Obituaries are updated regularly and archived on JN Online:
Builder Of Note
he world knew Maurice
Cohen as a successful busi-
nessman — the developer
of the Somerset Collection
in Troy and other Detroit-area malls
and office complexes.
But Mr. Cohen, who died Oct. 13,
2003, at 67 years of age, was also "a
man who would break into tears at the
notes of a jazz melody," said pianist
"Morry wa.1 so passionate about
music he rescued the careers of several
of the best of Detroit's jazz musicians,"
"He also would hire some of them to
play at nursing homes and hospitals.
He'd take his trumpet and play along."
It was Syme's father, the late Rabbi
M. Robert Syme of Temple Israel in
West Bloomfield, who got Mr. Cohen
involved in the Jewish Hospice and
Chaplaincy Network "Morry told my
father, 'I have a void in my heart; a hole
that must be filled,'" Syme remem-
bered. "The result was a very generous
bequest to hospice."
Rabbi E.B. "Bunny" Freedman; direc-
tor of the Jewish Hospice and
Chaplaincy Network, said that, since
Mr. Cohen's initial involvement with
hospice in 1993, he continued to make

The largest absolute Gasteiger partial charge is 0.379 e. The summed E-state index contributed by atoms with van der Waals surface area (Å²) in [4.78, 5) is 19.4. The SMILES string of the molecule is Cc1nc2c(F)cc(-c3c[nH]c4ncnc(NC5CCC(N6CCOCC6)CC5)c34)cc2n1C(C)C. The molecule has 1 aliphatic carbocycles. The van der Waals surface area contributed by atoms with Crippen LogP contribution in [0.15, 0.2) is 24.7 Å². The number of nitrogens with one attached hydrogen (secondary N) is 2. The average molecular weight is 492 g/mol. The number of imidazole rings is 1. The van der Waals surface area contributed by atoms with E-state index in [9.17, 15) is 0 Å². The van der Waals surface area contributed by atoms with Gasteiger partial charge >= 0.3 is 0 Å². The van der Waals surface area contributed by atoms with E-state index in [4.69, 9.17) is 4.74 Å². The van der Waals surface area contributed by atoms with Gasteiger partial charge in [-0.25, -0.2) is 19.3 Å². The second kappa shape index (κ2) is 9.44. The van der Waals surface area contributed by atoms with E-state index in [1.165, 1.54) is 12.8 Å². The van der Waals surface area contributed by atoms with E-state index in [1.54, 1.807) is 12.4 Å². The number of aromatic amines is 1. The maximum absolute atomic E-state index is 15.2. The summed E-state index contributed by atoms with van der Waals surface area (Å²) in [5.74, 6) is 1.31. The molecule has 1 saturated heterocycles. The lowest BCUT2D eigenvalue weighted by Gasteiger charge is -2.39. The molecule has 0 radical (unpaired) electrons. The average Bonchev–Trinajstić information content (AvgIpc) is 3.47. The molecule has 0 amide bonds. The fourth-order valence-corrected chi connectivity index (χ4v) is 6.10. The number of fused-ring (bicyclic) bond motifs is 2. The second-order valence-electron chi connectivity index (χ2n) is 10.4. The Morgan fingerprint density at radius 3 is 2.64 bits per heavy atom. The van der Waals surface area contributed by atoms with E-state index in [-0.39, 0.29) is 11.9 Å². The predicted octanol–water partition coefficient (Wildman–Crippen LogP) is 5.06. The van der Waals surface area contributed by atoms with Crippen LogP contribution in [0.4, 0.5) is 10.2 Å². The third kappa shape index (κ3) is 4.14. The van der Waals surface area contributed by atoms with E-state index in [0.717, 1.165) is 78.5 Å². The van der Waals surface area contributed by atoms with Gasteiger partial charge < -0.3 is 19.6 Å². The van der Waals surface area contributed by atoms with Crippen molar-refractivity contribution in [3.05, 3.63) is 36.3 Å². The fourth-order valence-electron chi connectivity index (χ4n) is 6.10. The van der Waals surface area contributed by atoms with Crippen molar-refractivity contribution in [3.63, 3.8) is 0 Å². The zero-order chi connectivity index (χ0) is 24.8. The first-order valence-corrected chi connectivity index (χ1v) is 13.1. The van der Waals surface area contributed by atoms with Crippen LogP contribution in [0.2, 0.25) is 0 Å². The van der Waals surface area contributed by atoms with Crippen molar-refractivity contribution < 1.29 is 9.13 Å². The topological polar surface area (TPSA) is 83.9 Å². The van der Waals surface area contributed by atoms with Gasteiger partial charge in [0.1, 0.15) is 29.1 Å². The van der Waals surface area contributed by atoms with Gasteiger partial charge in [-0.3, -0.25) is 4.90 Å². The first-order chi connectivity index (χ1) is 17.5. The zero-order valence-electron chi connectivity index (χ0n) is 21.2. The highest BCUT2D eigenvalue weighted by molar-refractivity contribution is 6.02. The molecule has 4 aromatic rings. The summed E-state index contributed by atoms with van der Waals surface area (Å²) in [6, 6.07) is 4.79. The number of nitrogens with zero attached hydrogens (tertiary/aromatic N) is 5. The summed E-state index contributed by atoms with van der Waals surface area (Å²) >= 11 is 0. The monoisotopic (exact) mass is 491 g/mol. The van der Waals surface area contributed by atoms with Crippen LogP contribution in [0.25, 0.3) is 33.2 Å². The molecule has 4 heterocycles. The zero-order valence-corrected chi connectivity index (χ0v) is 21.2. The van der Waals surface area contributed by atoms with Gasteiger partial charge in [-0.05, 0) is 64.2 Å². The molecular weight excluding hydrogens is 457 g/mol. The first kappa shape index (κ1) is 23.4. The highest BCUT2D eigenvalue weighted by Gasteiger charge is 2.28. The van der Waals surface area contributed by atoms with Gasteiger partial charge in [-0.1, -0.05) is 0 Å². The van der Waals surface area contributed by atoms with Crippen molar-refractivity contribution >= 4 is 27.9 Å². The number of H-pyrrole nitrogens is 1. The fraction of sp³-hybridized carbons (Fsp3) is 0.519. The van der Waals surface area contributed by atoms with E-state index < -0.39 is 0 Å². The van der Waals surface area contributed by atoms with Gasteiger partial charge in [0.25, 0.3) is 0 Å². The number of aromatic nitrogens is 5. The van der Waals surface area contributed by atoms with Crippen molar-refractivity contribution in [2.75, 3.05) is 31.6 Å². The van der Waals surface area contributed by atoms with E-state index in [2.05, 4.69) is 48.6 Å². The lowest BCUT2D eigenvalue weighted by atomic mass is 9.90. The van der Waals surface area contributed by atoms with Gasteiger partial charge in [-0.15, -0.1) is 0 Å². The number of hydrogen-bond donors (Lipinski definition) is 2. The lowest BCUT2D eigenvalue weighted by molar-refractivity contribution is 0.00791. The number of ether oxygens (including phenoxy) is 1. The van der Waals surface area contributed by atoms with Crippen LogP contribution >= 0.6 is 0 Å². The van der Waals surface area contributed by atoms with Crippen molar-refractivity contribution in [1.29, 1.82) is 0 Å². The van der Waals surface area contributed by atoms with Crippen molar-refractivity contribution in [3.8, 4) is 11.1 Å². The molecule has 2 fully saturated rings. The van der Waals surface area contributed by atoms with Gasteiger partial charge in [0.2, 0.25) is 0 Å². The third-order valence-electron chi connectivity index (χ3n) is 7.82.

sure the Jewish approach to end-of-life
care was available for Jewish patients at
non-Jewish as well as Jewish facilities.
In addition to monetary contribu-
tions, he and his late friend Jerry
Bielfield personally "adopted" several
Jewish patients, whom they would visit
"Morry was also a great supporter of
the Michigan Opera Theatre and of
Kadima [which offers residential
options for adults with mental illness-
es]," Rabbi Freedman said, "and, in
1994, he hosted the kiCkoff of [Hospice
of Michigan's] Crystal Rose Ball."
However, he added, "Morry was a
man who avoided the
Through his longtime
friend Frank Stella, Mr.
Cohen became a substan-
tial contributor to the
menical Institute for
where his generosity
enabled the organization
to set up its annual Dove
Stella remembers the
support Mr. Cohen gave
him at the death of his
wife, followed several
months later by the death
of his son, who had been a
"There was a military
funeral, and the com-
mander was apologizing to
me — the trumpeter was-
n't there to play taps,"
Stella said. 'All at once, we
heard taps from over the
hill — it was Morry."
"I loved that man," Stella said.
"That's the kind of guy he was — a per-
fect friend who did everything for me in
my time of need."
Mr. Cohen is survived by his wife,
Margo Cohen of Birmingham; sons,
Jeffrey Jay Cohen of Bloomfield Hills,
Eric Brandon Cohen of Lenado, Colo.;
daughter, Lesli Cohen of Birmingham;
sister and brother-in-law, Maxine and
Don Benyas of Farmington Hills;
grandchildren, Samara Johnson and
Sedona Cohen; brother-in-law, Mary
He was the dear brother of the late
Interment was at Machpelah
Cemetery. Contributions may be made
to the Living Free Foundation, 333 E.
Maple, Suite 444, Birmingham, MI
48009. Arrangements by Dorfman
An Unbeatable Spirit
and everyone," said Josh.
ith courage and grace,
Gary Farthing was there for his
June Farthing battled
wife every step of the way, helping
breast cancer for 12
her continue a good quality of life.